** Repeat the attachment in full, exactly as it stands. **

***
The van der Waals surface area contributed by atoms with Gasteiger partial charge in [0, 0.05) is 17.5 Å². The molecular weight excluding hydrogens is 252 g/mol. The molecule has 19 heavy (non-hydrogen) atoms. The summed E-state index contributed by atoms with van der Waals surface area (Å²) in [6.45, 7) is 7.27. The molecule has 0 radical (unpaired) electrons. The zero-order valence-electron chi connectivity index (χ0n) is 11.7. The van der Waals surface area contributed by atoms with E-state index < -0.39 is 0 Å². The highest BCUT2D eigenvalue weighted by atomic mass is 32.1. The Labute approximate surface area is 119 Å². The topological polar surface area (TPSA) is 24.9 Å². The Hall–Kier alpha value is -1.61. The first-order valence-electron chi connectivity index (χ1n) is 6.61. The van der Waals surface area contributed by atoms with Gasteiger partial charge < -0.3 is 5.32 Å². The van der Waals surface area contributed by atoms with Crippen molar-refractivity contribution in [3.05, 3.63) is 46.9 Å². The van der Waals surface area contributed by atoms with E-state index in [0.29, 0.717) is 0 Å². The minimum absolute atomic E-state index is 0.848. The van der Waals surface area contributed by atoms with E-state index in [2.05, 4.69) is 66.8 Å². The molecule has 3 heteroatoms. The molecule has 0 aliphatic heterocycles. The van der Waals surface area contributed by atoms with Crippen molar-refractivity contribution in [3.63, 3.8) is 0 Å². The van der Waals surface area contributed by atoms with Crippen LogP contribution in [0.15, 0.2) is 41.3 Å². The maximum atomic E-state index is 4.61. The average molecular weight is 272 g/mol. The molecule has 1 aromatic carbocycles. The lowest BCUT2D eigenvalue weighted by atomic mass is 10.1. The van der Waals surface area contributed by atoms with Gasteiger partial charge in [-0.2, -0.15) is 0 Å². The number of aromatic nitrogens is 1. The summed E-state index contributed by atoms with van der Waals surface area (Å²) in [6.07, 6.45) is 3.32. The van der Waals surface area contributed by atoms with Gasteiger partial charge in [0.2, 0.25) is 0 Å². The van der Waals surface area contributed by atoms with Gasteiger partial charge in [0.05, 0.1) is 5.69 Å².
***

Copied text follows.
The van der Waals surface area contributed by atoms with Gasteiger partial charge in [0, 0.05) is 17.5 Å². The molecular weight excluding hydrogens is 252 g/mol. The molecule has 19 heavy (non-hydrogen) atoms. The summed E-state index contributed by atoms with van der Waals surface area (Å²) in [6.45, 7) is 7.27. The molecule has 0 radical (unpaired) electrons. The zero-order valence-electron chi connectivity index (χ0n) is 11.7. The van der Waals surface area contributed by atoms with E-state index < -0.39 is 0 Å². The highest BCUT2D eigenvalue weighted by atomic mass is 32.1. The Labute approximate surface area is 119 Å². The topological polar surface area (TPSA) is 24.9 Å². The Hall–Kier alpha value is -1.61. The first-order valence-electron chi connectivity index (χ1n) is 6.61. The van der Waals surface area contributed by atoms with Gasteiger partial charge < -0.3 is 5.32 Å². The van der Waals surface area contributed by atoms with Crippen molar-refractivity contribution in [3.05, 3.63) is 46.9 Å². The van der Waals surface area contributed by atoms with E-state index in [0.29, 0.717) is 0 Å². The minimum absolute atomic E-state index is 0.848. The van der Waals surface area contributed by atoms with E-state index in [2.05, 4.69) is 66.8 Å². The molecule has 3 heteroatoms. The molecule has 0 aliphatic heterocycles. The van der Waals surface area contributed by atoms with Crippen molar-refractivity contribution in [3.63, 3.8) is 0 Å². The van der Waals surface area contributed by atoms with Crippen LogP contribution in [0.15, 0.2) is 41.3 Å². The maximum atomic E-state index is 4.61. The average molecular weight is 272 g/mol. The molecule has 1 aromatic carbocycles. The lowest BCUT2D eigenvalue weighted by atomic mass is 10.1. The van der Waals surface area contributed by atoms with Gasteiger partial charge in [-0.2, -0.15) is 0 Å². The number of aromatic nitrogens is 1. The summed E-state index contributed by atoms with van der Waals surface area (Å²) in [6.07, 6.45) is 3.32. The van der Waals surface area contributed by atoms with Gasteiger partial charge in [0.2, 0.25) is 0 Å². The van der Waals surface area contributed by atoms with Gasteiger partial charge in [0.05, 0.1) is 5.69 Å².